Sentiment may be defined as "thought prompted by passion or feeling; a state of mind in view of some subject."
Abraham Lincoln once said, "Public sentiment is everything. With public sentiment, nothing can fail. Without it, nothing can succeed." And, I tend to agree with President Lincoln's statement; however, stirring public sentiment is just one step in the process of creating public action. Public sentiment, alone, heats quickly, burns hot for a while, and then slowly smolders to ashes.
In this day of instant communication, sentiment rushes at the public with gale force from media sources, computers, and cell phones. As the axiom states, "Everyone has an opinion on everything." For example, people express their strong opinions on guns or drugs or health care to explain their frustrations with these matters. Many times expressing opinion involves pointing a finger of blame at one easy target. Scapegoating, or finding an easy mark for rebuke, is a common fallacy. Very often a troubling issue is complex and requires enormous study and preparation to address adequately, but public sentiment often strengthens in environments containing few facts or even half-truths.
Due to spin, propaganda achieved through providing an interpretation of an event or campaign to persuade public opinion in favor or against a certain organization or public figure, sentiments may be swayed to believe deception by cloaked manipulation. For example, cherry picking is a common technique of selectively presenting facts and quotes that support just one position. Or, circular argument can be used to disguise unproven truths. Even doublespeak (language that deliberately disguises, distorts, or reverses the meaning of words) is often used by people to bypass vital communication.
Many people rely on spin doctors as sources to access their information and form their opinions. Liberals, conservatives, tea partiers, unions, seniors -- all those in dissent find spins that match their positions. And, so the processes mostly revolve in separate circles of those content only to hear others who approve their disapproval. The arts of compromise and inter-group problem solving seem foreign.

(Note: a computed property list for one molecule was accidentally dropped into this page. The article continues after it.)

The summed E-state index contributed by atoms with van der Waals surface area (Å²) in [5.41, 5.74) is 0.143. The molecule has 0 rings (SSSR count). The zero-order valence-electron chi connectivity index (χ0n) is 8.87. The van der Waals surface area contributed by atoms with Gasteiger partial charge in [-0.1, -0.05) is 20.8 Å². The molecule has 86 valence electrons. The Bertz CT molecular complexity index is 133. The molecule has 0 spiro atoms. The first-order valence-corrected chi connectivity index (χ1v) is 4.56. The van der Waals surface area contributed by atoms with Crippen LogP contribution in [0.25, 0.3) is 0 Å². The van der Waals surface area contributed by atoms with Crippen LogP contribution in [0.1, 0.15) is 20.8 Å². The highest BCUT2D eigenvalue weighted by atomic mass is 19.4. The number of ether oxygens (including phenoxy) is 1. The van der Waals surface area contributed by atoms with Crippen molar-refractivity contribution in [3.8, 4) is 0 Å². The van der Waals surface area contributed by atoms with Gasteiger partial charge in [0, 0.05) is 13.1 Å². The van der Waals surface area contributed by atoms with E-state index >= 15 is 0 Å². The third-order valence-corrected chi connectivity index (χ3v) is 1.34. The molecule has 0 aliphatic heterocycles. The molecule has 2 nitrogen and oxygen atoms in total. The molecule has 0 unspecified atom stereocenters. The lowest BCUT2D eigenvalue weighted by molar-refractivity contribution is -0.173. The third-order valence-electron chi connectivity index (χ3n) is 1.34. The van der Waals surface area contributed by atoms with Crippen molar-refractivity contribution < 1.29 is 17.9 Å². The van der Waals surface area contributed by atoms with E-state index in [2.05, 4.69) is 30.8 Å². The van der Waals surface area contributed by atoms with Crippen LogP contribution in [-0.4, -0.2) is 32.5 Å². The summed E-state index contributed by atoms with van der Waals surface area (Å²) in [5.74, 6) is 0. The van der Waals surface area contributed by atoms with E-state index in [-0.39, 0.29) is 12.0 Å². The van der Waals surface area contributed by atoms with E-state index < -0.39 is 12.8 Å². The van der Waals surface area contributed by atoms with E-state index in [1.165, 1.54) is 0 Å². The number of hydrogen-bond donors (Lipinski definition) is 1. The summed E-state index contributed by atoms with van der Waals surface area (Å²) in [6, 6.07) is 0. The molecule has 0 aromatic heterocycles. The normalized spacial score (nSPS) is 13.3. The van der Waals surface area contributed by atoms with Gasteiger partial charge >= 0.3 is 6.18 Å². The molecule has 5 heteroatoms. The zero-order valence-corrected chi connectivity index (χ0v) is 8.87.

Yet, so-called "personal" public sentiment steams ahead buoyed by polls, surveys, and carefully measured statistics. Usually, popular public sentiment will live until it is replaced by the next huge news story, often sensational involving celebrity. After all, Mother Teresa and Princess Diana died the same week, and who garnered the vast majority of public sentiment? This is not meant to say anything negative at all about Diana, but instead to say something undeniable about the actual roots of forming public opinion.
As the public, now accustomed to moving from one opinion to the next with the speed of the soundbite, inevitably reveals its short attention span, it leaves important matters behind in semi-reconstruction or in complete disrepair. These outcomes are tragic and unacceptable. Leaving a mess for future parties or future generations results in huge amounts of wasted time and effort. And, just as important, leaving needed reform undone creates public distrust and outright dangerous circumstances for those primarily affected.
The key to insuring that proper public sentiment becomes reality is for the believers to take action. Tempered by sensible patience, people must move forward a step at a time to achieve a difficult goal. The best solutions to terrible problems take tremendous, united support and dedicated leadership to fulfill achievement. Drive and desire fill the heart, but the feet and the arms push the primitive plow through fields of red tape, corruption, and indifference. The small people must do the hard work to furrow the grounds for change. And, this needed work is done through conviction to public action.
As people work together on a cause, differences disappear in direct relation to the weight of the labor performed by each member of the group. Work unites souls and erases party lines. Work replaces despair and creates dreams. Unless those concerned put their sentiments into worthwhile actions, their causes will and must fail. United efforts have no place for anything other than complete cooperation by those offering their God-given talents to make one unbeatable machine. All are different and all can help.
"All labor that uplifts humanity has dignity and importance and should be undertaken with painstaking excellence." --Martin Luther King Jr.